said, that it had been necessary to increase the force of police on account of there being a new road across the Park, which was open during the greater part of the night. An Hon. MEMBER complained of the way in which pieces of paper and other kinds of refuse were allowed to lie in the Parks.
promised to give his attention to the matter.
Vote agreed to
(3.) £125,767, to complete the sum for Public Buildings.
thought a considerable reduction might be made in the Vote. An Hon. MEMBER called attention to the lions at the base of the Nelson Monument at Charing Cross, and complained that they were subject to be injured by boys constantly climbing up and perching on them. He thought the police should be directed to put a stop to the nuisance.
said, that great anxiety was felt for the preservation of those casts, and steps were being taken with a view of arresting, as far as possible, the action of the atmosphere upon the metal.
said, he observed in this Estimate that there were a number of small charges relating to Scotland, and amongst others was a very small item for the Royal Observatory building in Edinburgh—namely, £15. The Observatory was of very great use scientific- cally, and calculations were carried on there for the Navy. The Treasury appointed five or six local men as visitors, who were bound every year to report to the Home Secretary upon the condition of things at the Observatory, and their opinion as to whether and what improvements were required. He regretted to say that no notice whatever was paid by the Home Office to these reports. He might say that every possible degree of economy was practised in connection with the Observatory, and there was no desire to expend money for any purpose that was not absolutely required by the present condition of science.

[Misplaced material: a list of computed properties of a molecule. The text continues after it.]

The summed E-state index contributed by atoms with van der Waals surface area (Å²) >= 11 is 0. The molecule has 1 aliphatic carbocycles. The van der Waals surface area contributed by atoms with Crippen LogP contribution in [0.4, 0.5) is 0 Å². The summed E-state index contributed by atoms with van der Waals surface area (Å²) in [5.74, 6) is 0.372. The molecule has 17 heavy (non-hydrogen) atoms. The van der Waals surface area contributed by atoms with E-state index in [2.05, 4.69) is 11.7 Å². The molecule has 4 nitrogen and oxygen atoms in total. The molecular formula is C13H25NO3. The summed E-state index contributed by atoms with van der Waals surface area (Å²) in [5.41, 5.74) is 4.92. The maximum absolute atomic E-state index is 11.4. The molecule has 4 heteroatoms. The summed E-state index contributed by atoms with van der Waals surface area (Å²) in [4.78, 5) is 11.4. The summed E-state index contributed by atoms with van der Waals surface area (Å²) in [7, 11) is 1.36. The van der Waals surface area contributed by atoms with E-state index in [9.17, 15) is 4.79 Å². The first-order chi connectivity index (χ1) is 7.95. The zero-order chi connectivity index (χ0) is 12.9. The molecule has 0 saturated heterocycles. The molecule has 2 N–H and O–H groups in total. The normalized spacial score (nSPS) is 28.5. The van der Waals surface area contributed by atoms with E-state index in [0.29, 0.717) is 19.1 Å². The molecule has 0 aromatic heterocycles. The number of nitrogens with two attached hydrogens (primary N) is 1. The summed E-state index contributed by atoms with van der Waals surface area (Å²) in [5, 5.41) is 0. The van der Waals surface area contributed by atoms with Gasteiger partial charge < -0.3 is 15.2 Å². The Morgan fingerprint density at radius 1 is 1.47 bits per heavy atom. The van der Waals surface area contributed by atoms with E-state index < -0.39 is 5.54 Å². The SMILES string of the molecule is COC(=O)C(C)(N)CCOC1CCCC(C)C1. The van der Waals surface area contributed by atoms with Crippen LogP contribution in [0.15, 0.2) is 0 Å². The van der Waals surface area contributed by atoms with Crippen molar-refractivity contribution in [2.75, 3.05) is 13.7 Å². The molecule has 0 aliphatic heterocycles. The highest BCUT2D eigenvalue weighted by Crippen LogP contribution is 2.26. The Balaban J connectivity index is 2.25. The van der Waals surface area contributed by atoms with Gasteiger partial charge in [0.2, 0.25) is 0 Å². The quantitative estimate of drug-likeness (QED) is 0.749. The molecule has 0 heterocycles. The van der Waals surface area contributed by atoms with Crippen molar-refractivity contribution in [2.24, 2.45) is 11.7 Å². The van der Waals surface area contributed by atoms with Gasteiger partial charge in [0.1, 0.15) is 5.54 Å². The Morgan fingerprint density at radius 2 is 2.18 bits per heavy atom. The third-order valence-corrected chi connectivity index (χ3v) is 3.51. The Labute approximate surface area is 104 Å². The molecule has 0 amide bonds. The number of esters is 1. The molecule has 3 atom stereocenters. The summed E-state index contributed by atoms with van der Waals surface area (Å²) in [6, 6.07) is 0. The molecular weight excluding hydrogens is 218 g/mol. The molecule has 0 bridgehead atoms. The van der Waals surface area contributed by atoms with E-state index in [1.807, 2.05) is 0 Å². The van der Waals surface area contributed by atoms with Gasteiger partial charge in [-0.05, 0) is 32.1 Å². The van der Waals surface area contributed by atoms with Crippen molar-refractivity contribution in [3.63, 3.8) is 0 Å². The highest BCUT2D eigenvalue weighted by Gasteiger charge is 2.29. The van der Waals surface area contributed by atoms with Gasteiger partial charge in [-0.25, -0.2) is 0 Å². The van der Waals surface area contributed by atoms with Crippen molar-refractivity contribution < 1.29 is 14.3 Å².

said, he was not aware that there was a body of visitors whose duty it was to report to the Home Office as to the condition of the Edinburgh Observatory; but he would ask the Secretary of State to take care that in future due attention was paid to any communication which might proceed from that body.
Vote agreed to.
(4.) £12,058, to complete the sum for the Furniture of Public Offices.
(5.) £23,695, to complete the sum for the Houses of Parliament Buildings.
said, he hoped the First Commissioner of Works would give an assurance that the unsightly projecting lantern in the Clock Tower would be removed before long. He would also suggest that some better means, by telegraphic communication between the House and other public places, might be devised by which Members might be informed whether the House was sitting or not.
said, he must repeat what he had said on a former occasion—that it was not intended that it should be permanent. An hon. Member had said that the object of the light was to save Members the trouble of coming down to the House after it was up, as in the event of a count. The real object, he thought, was to enable Members to stay away from the House. It was, however, under consideration whether it was feasible by other means, to lot hon. Members at a distance know when the House was or was not sitting, and his right hon. Friend the Postmaster General had suggested, for the convenience of hon. Members, that measures might be taken without incurring any appreciable cost for exhibiting a light or other device at the Central Post Office at Charing Cross, which would be so displayed as to be visible at a considerable distance-while the House was sitting. A similar arrangement could be carried out, his right hon. Friend suggested, at the various district Post Offices in the West and South-West Divisions—at Padding-ton, Kensington, and South Kensington, where the notice would be displayed until 11 o'clock. They would also see whether notice might not be given of the rising of the House to stations of the metropolitan railways by telegraph up to a certain hour.
said, he was afraid that such hon. Members, himself included, as lived in far away parts, like Paddington, would only be injured and damnified by the change: for after 11 o'clock they would have to go down to Charing Cross to see if the House was sitting. He trusted, however, that something would be done to meet their case. He also hoped the noble Lord would take care that no other apartment in the Houses of Parliament would be disfigured as the Lobby had been, since it had been defiled with white paint. He should be supremely happy when the paint got tarnished and had to be scraped off.